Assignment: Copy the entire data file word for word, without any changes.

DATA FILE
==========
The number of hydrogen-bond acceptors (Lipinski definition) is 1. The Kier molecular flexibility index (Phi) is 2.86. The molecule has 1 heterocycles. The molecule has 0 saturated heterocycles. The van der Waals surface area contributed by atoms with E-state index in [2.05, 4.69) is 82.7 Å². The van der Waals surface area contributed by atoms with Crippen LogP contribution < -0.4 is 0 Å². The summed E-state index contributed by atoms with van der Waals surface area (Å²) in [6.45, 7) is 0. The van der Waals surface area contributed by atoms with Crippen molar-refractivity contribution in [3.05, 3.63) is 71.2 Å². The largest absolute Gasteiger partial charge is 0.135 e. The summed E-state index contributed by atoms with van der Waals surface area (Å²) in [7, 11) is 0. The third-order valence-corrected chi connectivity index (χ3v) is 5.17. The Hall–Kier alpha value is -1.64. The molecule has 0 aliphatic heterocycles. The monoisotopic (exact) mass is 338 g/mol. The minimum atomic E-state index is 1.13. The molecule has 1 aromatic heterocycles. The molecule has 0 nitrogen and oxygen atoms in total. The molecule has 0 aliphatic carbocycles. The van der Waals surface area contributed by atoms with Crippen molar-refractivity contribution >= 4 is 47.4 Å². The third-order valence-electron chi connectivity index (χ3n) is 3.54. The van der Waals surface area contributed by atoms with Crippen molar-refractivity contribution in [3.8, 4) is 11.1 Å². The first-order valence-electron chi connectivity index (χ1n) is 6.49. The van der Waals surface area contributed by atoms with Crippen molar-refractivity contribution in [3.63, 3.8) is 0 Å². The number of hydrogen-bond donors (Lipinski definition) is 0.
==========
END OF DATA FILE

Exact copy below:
The number of hydrogen-bond acceptors (Lipinski definition) is 1. The Kier molecular flexibility index (Phi) is 2.86. The molecule has 1 heterocycles. The molecule has 0 saturated heterocycles. The van der Waals surface area contributed by atoms with E-state index in [2.05, 4.69) is 82.7 Å². The van der Waals surface area contributed by atoms with Crippen LogP contribution < -0.4 is 0 Å². The summed E-state index contributed by atoms with van der Waals surface area (Å²) in [6.45, 7) is 0. The van der Waals surface area contributed by atoms with Crippen molar-refractivity contribution in [3.05, 3.63) is 71.2 Å². The largest absolute Gasteiger partial charge is 0.135 e. The summed E-state index contributed by atoms with van der Waals surface area (Å²) in [7, 11) is 0. The third-order valence-corrected chi connectivity index (χ3v) is 5.17. The Hall–Kier alpha value is -1.64. The molecule has 0 aliphatic heterocycles. The monoisotopic (exact) mass is 338 g/mol. The minimum atomic E-state index is 1.13. The molecule has 1 aromatic heterocycles. The molecule has 0 nitrogen and oxygen atoms in total. The molecule has 0 aliphatic carbocycles. The van der Waals surface area contributed by atoms with Crippen molar-refractivity contribution >= 4 is 47.4 Å². The third-order valence-electron chi connectivity index (χ3n) is 3.54. The van der Waals surface area contributed by atoms with Crippen molar-refractivity contribution in [3.8, 4) is 11.1 Å². The first-order valence-electron chi connectivity index (χ1n) is 6.49. The van der Waals surface area contributed by atoms with Crippen molar-refractivity contribution in [3.63, 3.8) is 0 Å². The number of hydrogen-bond donors (Lipinski definition) is 0.